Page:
Canada: Cannabis ‘Genetics Bottleneck’ A Growing Concern For Budding Licensed Producers

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As the number of licensed cannabis producers skyrockets ahead of federal legalization, industry leaders in B.C. fear a “genetics bottleneck” will stop newer growers from acquiring and growing unique strains.

Health Canada has doubled the number of licensed producers since last May to 88. But as these new growers sink millions of dollars into facilities, their access to diverse starting materials — seeds and seedlings — is hampered by stringent Health Canada rules that require them to be bought from a legal source, usually an established licensee or through government-approved importation from outside the country.

Meanwhile, the illicit market offers an almost-infinite variety of strains, with many cultivated and tweaked over decades by small growers whose unique crops are sought after in dispensaries. Black-market seeds can be ordered online but are not available to the licensees.

Jonathan Page, co-founder and CEO of Anandia Labs, a cannabis biotech and testing firm, said the “genetics bottleneck” is particularly troubling for new licensees seeking starting materials that will set them apart from the others, giving them a competitive edge.

“On the business side, it’s acute,” said Page, also an adjunct professor at the University of B.C. A new licensee will approach an established one for seeds or seedlings, but the established one may not be willing to part with their best genetics without onerous financial terms such as a contract for royalties, Page said.

“Essentially, they’re sort of being asked to enable their competitor or their future competitor,” he said. “It’s a system that makes it difficult for the new licensees.”

In its proposed framework for legalization, Health Canada has said it will create license categories for “micro-cultivation,” which would bring small growers on board, and “nursery” cultivation, which would provide a legal source of starting materials and allow development of new varieties.

Page believes such measures will help Health Canada toward its goal of quashing the black market, possibly allowing some to cross over from it. But he believes the new system must allow adequate variety to serve the needs of medical patients, who want options so that they can strike the right balance of THC and cannabinoids in the products they use. Cannabis market-tracking website CannStandard counted 263 dried cannabis products from 25 licensed producers as of this month, though thousands more strains exist in the black market.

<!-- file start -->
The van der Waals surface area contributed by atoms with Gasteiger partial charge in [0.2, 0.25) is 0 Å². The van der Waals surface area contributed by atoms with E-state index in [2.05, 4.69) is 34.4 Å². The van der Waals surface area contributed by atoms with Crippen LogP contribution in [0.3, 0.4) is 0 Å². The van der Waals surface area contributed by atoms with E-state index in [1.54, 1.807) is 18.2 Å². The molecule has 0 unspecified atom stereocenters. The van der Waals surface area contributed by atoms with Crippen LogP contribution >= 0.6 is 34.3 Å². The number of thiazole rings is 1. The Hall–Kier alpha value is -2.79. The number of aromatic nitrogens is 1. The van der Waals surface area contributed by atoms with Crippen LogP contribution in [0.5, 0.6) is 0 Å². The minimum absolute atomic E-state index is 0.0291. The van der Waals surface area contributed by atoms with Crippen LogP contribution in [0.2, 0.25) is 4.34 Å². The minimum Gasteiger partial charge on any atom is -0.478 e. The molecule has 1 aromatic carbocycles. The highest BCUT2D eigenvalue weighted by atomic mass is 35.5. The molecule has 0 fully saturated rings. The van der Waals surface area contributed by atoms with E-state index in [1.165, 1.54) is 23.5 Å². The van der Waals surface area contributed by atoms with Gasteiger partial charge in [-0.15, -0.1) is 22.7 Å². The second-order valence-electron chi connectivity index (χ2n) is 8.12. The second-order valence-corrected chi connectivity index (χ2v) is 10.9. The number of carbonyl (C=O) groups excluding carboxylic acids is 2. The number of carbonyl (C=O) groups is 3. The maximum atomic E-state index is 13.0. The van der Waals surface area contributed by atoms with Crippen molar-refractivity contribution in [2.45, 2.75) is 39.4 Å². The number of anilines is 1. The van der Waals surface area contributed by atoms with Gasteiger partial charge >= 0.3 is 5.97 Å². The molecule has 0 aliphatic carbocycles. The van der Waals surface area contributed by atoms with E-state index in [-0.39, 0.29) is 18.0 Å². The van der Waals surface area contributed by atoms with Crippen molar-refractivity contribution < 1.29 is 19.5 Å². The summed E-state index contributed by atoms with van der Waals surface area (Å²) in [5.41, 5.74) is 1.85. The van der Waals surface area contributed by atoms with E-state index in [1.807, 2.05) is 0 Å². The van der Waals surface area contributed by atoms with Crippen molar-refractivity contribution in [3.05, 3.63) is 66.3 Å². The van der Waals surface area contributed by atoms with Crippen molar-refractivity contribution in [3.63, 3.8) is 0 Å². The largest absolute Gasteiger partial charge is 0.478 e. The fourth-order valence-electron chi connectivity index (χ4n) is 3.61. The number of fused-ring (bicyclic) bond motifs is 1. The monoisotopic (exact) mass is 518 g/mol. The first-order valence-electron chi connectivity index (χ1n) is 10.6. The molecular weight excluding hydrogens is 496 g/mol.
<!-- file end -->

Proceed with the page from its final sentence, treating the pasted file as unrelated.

When legalization comes, recreational consumers will call for diversity, too, Page said.

“Health Canada’s going to have to find a way to allow those existing genetics into this industry,” he said. “It seems pretty unlikely that they’ll allow the (regulations) to come in and say to people, ‘Oh, don’t grow the plants you’ve been growing for 20 years — go off to another licensed producer and get new genetics.’”

Page compared the issue of genetics-sharing to farmers who offer a neighbor some seeds or seedlings from their tomatoes, corn or roses.

“Really, Health Canada needs to come to grips with the fact that cannabis is a plant like any other,” Page said. “A freer, more open system of cannabis genetics is what’s needed in Canada.”

Abbotsford lawyer John Conroy, who successfully challenged Health Canada on its cannabis rules during the famous Allard case, calls the genetics bottleneck the “first seed” or “God seed” problem. He questioned why black-market growers who have been perfecting a strain for decades should have to abandon that legacy if they wish to legitimize.

“They’ve got a seed or a strain that they’re making (products) from and, in the future, it’s going to have to be from a licit source, so the issue is, how do you make that seed or strain legal going forward?” Conroy asked.

Conroy believes the answer is amnesty for those producers: “Declare what your starting product is and from now on you either use that or you get one from other legal sources.”

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